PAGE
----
Anaerobic Baffled Reactor – June 2019

Anaerobic Baffled Reactor – June 2019
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Location of the case study

Bangladesh - Cox's Bazaar - Kutupalong Camp


Main treatment objectives

BOD/COD reduction, Nutrient reduction, Pathogen reduction, Solid/liquid separation, TSS and TDS reduction

Capex per design input flow

324 USD/m3/day

Opex per real input flow


Required space


Description of the treatment process

The ABR is at the top of the hill and is operated through gravitational force. It consists of settler- thickening tank and 4 baffled reactors.

Besides, there is a provision of planted filtration unit using different sizes gravel and sand. The separated liquid part (leachate) of raw FS pre-treated on drying beds further undergone with phytoremediation filtration chamber and followed by a polishing pond. The effluent discharged into the environment within the Bangladesh effluent discharge standards. Canna indica is the perennial plant used in the filtration unit to aid further leachate treatment.

Inside the settler tank, the solid settles down in the ABR and the liquid overflows through a PVC pipe. The liquid goes to the filtration system and after filtering that water, effluent water comes out of the filtration unit and finally in the polishing pond. There is a drying bed for drying purpose of separated solids. These consist of different layers of gravel-sand filter media of different thickness and gavel size. The benefits of these beds include no requirement and use of power. The drying process is enhanced by evaporation and solid-liquid separation by gravity percolation of leachate. There is a scope to use dried sludge as soil conditioner.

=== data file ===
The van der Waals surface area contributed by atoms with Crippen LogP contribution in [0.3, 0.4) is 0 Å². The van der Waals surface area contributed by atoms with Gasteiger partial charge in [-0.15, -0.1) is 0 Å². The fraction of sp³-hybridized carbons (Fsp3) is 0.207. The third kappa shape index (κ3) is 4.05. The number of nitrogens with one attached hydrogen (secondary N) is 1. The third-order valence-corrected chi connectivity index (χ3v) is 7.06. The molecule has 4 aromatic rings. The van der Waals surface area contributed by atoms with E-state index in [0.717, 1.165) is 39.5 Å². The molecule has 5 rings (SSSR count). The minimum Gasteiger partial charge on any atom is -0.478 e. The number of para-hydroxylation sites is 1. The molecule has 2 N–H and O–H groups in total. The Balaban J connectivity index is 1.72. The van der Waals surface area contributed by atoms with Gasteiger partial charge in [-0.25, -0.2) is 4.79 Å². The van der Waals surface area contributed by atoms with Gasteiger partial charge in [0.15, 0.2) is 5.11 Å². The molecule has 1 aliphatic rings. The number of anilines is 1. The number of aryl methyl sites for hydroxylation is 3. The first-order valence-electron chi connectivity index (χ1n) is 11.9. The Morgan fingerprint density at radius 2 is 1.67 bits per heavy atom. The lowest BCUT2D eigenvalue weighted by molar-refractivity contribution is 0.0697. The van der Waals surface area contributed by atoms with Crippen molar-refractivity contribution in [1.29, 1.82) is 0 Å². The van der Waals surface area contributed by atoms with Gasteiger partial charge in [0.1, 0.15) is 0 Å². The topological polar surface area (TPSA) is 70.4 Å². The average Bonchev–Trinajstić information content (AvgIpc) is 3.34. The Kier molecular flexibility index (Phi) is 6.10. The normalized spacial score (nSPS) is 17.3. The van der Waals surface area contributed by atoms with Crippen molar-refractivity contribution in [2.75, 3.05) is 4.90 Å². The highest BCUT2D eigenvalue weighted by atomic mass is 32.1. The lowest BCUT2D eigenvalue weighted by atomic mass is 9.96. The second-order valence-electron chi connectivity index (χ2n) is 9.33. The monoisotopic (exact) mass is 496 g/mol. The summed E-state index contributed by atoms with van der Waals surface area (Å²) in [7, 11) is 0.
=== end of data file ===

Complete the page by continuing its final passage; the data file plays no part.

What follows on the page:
Description of the emergency context

Living area of community (name and localization of camp/city/village, access): Kutupalong Camp Area in different locations

Local and international WaSH institutions (management committees, NGOs, WaSH governmental agencies, private sector) with WaSH active role in the community and specific partnerships: NGO Forum and other development organization such as BRAC, ACF, PCCR, IFRC, Friendship etc.

Main waterborne diseases: Cholera, Diarrhea, Dysentery, Typhoid etc.



Lessons learned

If we construct small sewerage borehole and increase secondary transfer station, safety tank then the cost will be reduced.

By constructing small sewerage borehole or transfer station, we can reduce contacts between staff and sludge.

Ensuring community engagement and engaging skilled volunteer’s can guarantee the sustainability of the plant.

Specific challenges:

• emptying frequency too high as a result it is difficult to maintain retention periods.
• leakage of convenes pipe
• quality of effluent water
• space in the camps is limited due to the number of people and topography
• landslides in the rainy season

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